7-Year Ban On DUI Uber & Lyft Drivers Under New Alabama Law


Frank Ward is a lawyer based out of Huntsville, Alabama, and practicing throughout North Alabama.  His practice focuses on DUI defense, driver license issues, expungement of criminal records, as well as, estate planning and probate.

Back on January 11th, Alabama Governor Kay Ivey spoke at a rally where she threw support behind the push for a statewide regulation scheme for ride-sharing companies, such as Uber and Lyft.  Forty-four states already have such comprehensive ride-sharing regulation schemes.  Legislation that would have added Alabama to this list was introduced last year, but it failed to pass the Alabama Legislature.

Now the Alabama Legislature has finally passed such legislation.  House Bill 190 was passed by the House on January 30, 2018 and went on to pass the Senate on February 13, 2018.  As of this writing, the bill has been delivered to the Governor Ivey’s office, where it will surely be signed soon.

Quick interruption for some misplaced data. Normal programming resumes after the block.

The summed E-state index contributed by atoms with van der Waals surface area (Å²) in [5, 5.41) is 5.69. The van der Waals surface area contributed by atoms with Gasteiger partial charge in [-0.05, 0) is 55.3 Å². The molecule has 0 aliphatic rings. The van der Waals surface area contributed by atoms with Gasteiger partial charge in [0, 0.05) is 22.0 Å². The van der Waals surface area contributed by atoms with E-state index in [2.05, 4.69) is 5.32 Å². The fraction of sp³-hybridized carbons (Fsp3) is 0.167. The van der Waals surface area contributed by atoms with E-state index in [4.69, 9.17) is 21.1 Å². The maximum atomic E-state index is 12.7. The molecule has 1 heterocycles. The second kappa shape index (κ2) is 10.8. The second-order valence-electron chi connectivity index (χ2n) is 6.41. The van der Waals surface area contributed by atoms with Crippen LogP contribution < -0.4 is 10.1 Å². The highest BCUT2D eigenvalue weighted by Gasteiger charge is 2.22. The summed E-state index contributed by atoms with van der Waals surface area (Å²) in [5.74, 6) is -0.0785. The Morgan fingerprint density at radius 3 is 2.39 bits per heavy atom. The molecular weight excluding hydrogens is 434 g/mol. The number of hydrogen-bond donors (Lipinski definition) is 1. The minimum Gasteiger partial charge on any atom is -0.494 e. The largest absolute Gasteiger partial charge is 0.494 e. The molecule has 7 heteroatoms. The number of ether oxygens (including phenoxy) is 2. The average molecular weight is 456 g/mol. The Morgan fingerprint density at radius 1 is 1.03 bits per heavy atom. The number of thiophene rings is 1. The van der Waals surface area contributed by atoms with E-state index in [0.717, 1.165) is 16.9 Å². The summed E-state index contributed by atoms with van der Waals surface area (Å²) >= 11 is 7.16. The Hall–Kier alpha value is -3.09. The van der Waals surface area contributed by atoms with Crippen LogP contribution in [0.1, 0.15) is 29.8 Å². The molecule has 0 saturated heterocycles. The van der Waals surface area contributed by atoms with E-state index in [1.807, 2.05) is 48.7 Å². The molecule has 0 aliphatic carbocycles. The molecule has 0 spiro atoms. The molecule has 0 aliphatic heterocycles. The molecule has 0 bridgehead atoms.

For the Alabama public, this means greater access to ride-sharing options throughout the state.  To DUI defense lawyers, those charged with DUI, and those with DUI convictions, House Bill 190 is of interest for a couple of reasons.  First, it will prohibit a person with a DUI conviction from working as a ride-sharing driver for a period of 7 years. The 7-year ban also applies to any felony, hit and run, reckless driving and any other misdemeanor violent offense or sexual battery.  A 3-year ban would be applied to fleeing or attempting to elude law enforcement, reckless driving, driving while suspended/revoked or more than 3 moving violations in a 3 year period.  Did you catch that?  Reckless driving appears under both the 7-year and 3-year ban provisions. This double entry of reckless driving is clearly a drafting error that made it through to the final bill. Registered sex offenders are outright banned from ride-share driving, at least as long as they are on the sex offenders list. 

The second reason this bill is of interest in the DUI context is that the greater availability of ride-sharing options may reduce the rate of DUI by lessening the temptation of those under the influence to drive, since a convenient alternative will be available. That would be great for Alabama but perhaps not the writer's livelihood. Oh well, I can always drive for Uber.